Coordinated care for patients with cirrhosis: fewer liver-related emergency admissions and improved survival

Jeyamani Ramachandran, Monowar Hossain, Chris Hrycek, Edmund Tse, Kate R. Muller, Richard J. Woodman, Billingsley Kaambwa, Alan J. Wigg

Research output: Contribution to journalArticlepeer-review

10 Citations (Scopus)


Objectives: To compare the incidence of liver-related emergency admissions and survival of patients after hospitalisation for decompensated cirrhosis at two major hospitals, one applying a coordinated chronic disease management model (U1), the other standard care (U2); to examine predictors of mortality for these patients. 

Design: Retrospective observational cohort study. 

Setting: Two major tertiary hospitals in an Australian capital city.

Participants: Patients admitted with a diagnosis of decompensated cirrhosis during October 2013 e October 2014, identified on the basis of International Classification of Diseases (ICD-10) codes.

Main outcome measures: Incident rates of liver-related emergency admissions; survival (to 3 years). 

Results: Sixty-nine patients from U1 and 54 from U2 were eligible for inclusion; the median follow-up time was 530 days (range, 21e1105 days). The incidence of liver-related emergency admissions was lower for U1 (mean, 1.14 admissions per personyear; 95% CI, 0.95e1.36) than for U2 (mean, 1.55 admissions per person-year; 95% CI, 1.28e1.85; adjusted incidence rate ratio [U1 v U2], 0.52; 95% CI, 0.28e0.98; P ¼ 0.042). The adjusted probabilities of transplantation-free survival at 3 years were 67.7% (U1) and 37.2% (U2) (P ¼ 0.009). Independent predictors of reduced transplantation-free free survival were Charlson comorbidity index score (per point: hazard ratio [HR], 1.27; 95% CI, 1.05e1.54, P ¼ 0.014), liver-related emergency admissions within 90 days of discharge (HR, 3.60; 95% CI, 1.87e6.92; P < 0.001), and unit (U2 v U1: HR, 2.54, 95% CI, 1.26e5.09; P ¼ 0.009).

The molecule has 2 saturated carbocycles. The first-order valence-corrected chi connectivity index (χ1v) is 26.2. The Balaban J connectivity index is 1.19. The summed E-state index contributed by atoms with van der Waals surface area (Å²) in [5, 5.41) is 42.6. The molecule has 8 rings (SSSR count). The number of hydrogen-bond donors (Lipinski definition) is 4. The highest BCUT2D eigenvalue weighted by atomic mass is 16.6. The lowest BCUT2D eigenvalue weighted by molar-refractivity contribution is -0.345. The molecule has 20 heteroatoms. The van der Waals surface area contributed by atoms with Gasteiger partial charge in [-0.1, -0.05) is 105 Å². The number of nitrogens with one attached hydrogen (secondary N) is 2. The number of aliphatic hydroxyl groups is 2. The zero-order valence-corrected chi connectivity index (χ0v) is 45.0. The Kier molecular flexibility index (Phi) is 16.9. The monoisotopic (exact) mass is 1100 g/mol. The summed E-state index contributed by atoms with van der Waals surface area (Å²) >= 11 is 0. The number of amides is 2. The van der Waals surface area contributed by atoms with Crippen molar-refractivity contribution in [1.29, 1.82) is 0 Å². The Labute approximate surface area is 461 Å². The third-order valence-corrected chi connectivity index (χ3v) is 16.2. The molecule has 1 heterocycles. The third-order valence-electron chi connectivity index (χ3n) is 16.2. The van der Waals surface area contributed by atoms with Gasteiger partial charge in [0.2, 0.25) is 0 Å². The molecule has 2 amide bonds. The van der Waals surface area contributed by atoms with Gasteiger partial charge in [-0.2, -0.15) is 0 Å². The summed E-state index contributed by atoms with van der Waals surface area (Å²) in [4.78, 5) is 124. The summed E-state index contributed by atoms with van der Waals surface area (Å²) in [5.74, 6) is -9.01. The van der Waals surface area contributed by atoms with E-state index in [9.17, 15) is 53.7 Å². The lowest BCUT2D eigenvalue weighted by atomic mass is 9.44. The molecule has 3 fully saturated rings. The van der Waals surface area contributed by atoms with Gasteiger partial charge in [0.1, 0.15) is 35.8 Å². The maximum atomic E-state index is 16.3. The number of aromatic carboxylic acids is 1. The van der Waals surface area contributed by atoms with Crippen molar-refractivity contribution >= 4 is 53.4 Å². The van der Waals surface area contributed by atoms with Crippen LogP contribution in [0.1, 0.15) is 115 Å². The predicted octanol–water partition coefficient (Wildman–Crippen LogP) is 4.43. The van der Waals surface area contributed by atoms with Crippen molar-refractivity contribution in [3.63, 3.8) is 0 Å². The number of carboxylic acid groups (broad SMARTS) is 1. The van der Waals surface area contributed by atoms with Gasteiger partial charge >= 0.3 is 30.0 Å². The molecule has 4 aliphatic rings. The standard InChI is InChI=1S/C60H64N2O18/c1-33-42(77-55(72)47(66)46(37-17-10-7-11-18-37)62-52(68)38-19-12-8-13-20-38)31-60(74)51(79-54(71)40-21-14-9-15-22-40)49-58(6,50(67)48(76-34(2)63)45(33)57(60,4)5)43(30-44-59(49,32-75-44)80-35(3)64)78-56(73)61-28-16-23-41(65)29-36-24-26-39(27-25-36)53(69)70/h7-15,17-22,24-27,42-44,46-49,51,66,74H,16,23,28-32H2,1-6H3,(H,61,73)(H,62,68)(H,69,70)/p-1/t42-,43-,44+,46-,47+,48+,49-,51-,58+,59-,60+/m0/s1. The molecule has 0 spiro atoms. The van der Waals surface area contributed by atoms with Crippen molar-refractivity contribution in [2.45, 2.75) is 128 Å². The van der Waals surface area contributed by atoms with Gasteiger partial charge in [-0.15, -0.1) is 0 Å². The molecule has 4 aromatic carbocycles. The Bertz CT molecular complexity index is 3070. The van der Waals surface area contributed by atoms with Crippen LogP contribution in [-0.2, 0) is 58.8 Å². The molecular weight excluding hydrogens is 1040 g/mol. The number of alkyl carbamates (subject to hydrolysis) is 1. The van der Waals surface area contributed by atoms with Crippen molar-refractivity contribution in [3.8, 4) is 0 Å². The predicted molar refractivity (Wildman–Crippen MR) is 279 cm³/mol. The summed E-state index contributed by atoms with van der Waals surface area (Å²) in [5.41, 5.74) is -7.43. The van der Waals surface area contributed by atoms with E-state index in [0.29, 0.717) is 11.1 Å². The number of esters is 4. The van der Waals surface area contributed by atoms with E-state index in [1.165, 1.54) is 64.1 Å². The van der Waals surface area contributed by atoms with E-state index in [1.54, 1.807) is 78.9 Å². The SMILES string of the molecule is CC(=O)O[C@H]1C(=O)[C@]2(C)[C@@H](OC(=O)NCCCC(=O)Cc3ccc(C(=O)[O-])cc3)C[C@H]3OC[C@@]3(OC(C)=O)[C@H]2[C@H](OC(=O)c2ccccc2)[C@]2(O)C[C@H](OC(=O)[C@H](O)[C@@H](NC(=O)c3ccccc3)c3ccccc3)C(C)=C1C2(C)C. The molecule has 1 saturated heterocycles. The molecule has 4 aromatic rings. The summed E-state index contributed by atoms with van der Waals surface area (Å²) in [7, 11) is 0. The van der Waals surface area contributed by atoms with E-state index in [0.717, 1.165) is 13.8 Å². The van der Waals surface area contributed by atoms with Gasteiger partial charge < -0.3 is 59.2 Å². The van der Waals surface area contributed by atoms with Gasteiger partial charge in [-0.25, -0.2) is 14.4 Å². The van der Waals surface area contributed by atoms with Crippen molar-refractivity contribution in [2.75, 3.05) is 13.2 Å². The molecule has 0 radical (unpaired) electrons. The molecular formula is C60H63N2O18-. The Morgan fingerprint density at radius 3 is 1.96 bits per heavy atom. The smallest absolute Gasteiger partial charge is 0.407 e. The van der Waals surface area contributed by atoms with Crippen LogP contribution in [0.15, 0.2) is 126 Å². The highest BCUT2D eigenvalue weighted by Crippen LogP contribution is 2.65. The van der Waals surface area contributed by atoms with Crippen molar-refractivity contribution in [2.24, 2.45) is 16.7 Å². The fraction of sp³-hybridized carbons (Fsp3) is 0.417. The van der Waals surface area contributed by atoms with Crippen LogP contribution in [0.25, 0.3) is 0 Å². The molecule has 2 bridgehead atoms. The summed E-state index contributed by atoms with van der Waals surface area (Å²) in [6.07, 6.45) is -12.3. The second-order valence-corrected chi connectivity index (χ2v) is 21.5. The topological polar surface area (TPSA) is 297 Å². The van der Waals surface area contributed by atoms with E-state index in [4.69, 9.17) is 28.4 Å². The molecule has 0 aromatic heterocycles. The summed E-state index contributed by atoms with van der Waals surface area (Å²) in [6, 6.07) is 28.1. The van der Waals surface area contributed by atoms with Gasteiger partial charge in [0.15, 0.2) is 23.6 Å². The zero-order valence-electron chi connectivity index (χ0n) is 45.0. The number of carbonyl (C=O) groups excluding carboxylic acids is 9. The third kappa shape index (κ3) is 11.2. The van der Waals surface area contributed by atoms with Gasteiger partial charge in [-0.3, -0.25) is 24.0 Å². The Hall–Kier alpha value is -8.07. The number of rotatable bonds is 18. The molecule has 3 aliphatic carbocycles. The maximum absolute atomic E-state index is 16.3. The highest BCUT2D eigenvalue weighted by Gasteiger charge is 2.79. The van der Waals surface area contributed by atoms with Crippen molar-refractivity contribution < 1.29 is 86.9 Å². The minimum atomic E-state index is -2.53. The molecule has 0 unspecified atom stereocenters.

Conclusions: A coordinated care model for managing patients with decompensated cirrhosis was associated with improved survival and fewer liver-related emergency admissions than standard care.

Original languageEnglish
Pages (from-to)301-305
Number of pages5
JournalMJA Medical Journal of Australia
Issue number7
Early online date24 Sept 2018
Publication statusPublished - 1 Oct 2018


  • Chronic disease
  • Delivery of health care
  • Liver diseases, alcoholic


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